Denise Mankin, DVM, was on duty late one night in a Des Moines, Iowa, emergency veterinary clinic when Yeller, a Labrador Retriever, was rushed in sporting a fresh wound to his back. Yeller had been shot after escaping from his rural home. After stabilizing Yeller with IV fluids, antibiotics, and pain medications, Mankin opened up the dog's abdomen to find blood filling his abdominal cavity. A bullet had perforated Yeller's small intestine in five different locations, and two of the sites were hemorrhaging profusely. Within moments, his blood pressure plummeted. As Mankin worked desperately to tie off the blood supply to his damaged bowel, Yeller went into cardiac arrest. Cardiac drugs restored Yeller's heart beat, and donor blood, having been warmed for transfusion, was pumped into him.
A training friend suggested that I read Low Stress Handling, Restraint, and Behavior Modification of Dogs and Cats, by applied animal behaviorist Sophia Yin, DVM, MS. As an owner whose dogs have taken their fair share of visits to vet clinics, I really liked what I read. Dr. Yin's text takes a critical look at how our pets are often handled in veterinary clinics and it's not pretty, as you may have seen yourself. Fortunately, she also offers common sense advice on approaching veterinary care so as to make it as stress-free as possible for our pets. Popular myths abound that force is needed to get animals to behave. Instead, Dr. Yin focuses on how to modify behavior quickly in a veterinary setting using a systematic and positive approach. Her methods involve classical conditioning to change the pet's emotional state; setting up the veterinary environment to ensure the pet's comfort; teaching us how to handle animals with appropriate, rather than stronger, restraint; and how to behave around animals so as to avoid creating problems.
Randy Boucher of Philadelphia took his new Rhodesian Ridgeback puppy on her first veterinary visit armed with a binder full of diet and vaccine recommendations from his holistically oriented breeder.
In the past decade, the veterinary profession’s overall attitude toward vaccination has evolved to a point that can be tentatively termed progressive. In 2002, the American Veterinary Medical Association issued a policy statement that urged veterinarians to “customize” vaccine protocols for individual patients, since there is “inadequate data to scientifically determine a single best protocol” for initial or repeat vaccinations. A year later, the prestigious American Animal Hospital Association (AAHA) released its landmark canine vaccination guidelines, which were updated in 2006.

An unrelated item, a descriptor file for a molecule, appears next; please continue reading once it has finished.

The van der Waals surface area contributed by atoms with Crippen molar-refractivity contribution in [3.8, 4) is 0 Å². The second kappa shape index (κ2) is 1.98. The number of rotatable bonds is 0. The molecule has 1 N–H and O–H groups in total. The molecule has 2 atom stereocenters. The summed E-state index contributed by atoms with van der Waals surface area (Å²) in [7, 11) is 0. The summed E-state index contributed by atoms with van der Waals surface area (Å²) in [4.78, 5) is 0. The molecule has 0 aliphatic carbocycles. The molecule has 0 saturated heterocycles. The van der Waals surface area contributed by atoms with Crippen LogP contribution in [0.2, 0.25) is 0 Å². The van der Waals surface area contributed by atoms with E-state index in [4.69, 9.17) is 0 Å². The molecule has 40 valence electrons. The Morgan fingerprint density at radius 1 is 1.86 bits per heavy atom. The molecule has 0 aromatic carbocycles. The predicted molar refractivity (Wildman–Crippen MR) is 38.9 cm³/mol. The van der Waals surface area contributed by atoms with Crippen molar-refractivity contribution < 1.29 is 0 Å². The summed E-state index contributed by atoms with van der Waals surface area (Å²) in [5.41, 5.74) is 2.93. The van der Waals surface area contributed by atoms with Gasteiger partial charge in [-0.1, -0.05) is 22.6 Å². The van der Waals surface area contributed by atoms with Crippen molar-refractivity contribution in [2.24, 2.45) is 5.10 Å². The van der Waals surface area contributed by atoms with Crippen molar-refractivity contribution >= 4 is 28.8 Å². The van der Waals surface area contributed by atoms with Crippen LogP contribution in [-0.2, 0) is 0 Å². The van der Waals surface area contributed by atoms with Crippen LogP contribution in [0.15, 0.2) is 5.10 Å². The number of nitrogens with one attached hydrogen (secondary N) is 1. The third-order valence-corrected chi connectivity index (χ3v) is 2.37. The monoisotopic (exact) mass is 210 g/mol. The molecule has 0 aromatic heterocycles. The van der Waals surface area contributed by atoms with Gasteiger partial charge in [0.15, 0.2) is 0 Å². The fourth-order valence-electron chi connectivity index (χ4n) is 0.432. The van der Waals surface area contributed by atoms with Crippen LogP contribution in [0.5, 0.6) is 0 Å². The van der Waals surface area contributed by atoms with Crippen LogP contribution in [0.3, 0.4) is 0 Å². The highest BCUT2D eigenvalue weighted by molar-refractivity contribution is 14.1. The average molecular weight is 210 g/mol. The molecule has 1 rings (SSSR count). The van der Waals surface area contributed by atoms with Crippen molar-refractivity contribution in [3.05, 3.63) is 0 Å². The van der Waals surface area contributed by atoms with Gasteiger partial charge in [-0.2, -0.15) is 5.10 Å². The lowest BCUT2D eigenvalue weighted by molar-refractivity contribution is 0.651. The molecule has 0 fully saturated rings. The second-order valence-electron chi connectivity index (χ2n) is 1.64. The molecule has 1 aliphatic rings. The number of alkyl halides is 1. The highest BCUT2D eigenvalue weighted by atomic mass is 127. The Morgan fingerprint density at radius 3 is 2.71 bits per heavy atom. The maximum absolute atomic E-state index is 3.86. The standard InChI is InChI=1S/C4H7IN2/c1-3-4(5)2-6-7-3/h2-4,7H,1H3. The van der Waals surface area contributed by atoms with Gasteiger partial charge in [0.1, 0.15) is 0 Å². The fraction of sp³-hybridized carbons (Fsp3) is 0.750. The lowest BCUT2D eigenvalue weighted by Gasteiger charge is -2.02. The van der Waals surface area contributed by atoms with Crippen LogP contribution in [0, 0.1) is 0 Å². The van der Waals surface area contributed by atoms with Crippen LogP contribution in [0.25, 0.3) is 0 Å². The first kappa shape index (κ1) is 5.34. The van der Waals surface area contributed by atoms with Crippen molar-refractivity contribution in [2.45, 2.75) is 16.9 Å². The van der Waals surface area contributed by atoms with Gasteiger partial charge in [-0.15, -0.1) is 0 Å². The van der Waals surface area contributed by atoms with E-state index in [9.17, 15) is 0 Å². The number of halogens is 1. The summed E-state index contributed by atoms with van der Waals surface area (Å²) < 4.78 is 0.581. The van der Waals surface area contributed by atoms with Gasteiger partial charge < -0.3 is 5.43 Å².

Oh, the smell! Anyone who's ever been in the same room when a frightened dog blows" her anal glands or a veterinarian manually expresses them will never forget the malodorous experience. It's wise for dog owners to be aware of the problems that can arise with these glands
Have you ever known exactly what your dog wanted or needed by simply looking into his or her sweet brown eyes? Most of us have experienced this with our dogs. An owner’s insight regarding whether a dog would rather play tug or eat an early dinner may seem relatively unimportant in the greater scheme of things. But for many of us who have a close relationship with our dogs, we may have experienced that intuition on a much deeper level.
Every day the already dazzling array of options for caring for your dog grows even more. There are myriad modalities in the realm of holistic care, including complementary and alternative options, as well as conventional veterinary medicine, with its low- and high-tech diagnostic and treatment procedures. Which way do you go when your dog has a health concern?
as it is expressed here) and hemoglobin (HGB) indicate a mild anemia. Based on this
Why a blood test is an integral part of your dog’s requisite annual wellness exam, and how to get the most out of the blood chemistry test results. Most of the dog’s organ systems can be targeted by one chemical analysis or another, and with proper interpretation of one (or a combination of) these analyses, I can, at least in part, assess the dog’s current health/disease status. From this interpretation then, we can often derive a treatment regime, whether it is based on Western or alternative medicines. Isn’t science wonderful?
It’s not uncommon for animals to show signs of stress or trauma at the veterinarian’s office. These kinds of reactions at a veterinary hospital can become a conditioned response. Housecalls, then, offer a particularly desirable option for those who wish to limit their dog’s exposure to infectious agents, such as guardians who practice natural rearing methods and either don’t use vaccinations at all or limit their use significantly (particularly for well-puppy exams), or people whose dogs have a compromised immune system.
Let’s face it: Most dogs aren’t crazy about going to the vet. And why should they be? After all, vet visits are stressful at best. They often mean a new environment, slippery floors, and even more slippery exam tables. Vet offices are full of funny smells, scary sounds, strange people, and unknown animals. Plus, the poking and prodding they are subjected to can be uncomfortable and sometimes even painful. It may be overwhelming for even the most easygoing dog.
In every issue, Whole Dog Journal encourages its readers to “consult a holistic veterinarian.” But how do concerned dog owners find a holistic practitioner, and how do they assess that candidate’s qualifications? The answer to the first question is easy: You find a holistic veterinarian by contacting the American Holistic Veterinary Medical Association; the contact numbers are listed in "Resources" every month. The answer to the next question is difficult; my complete answer could fill an entire issue! But with just a few pages to speak my piece, I’ll give you my pared-down opinion on how to evaluate a practitioner’s ability to practice quality holistic medicine.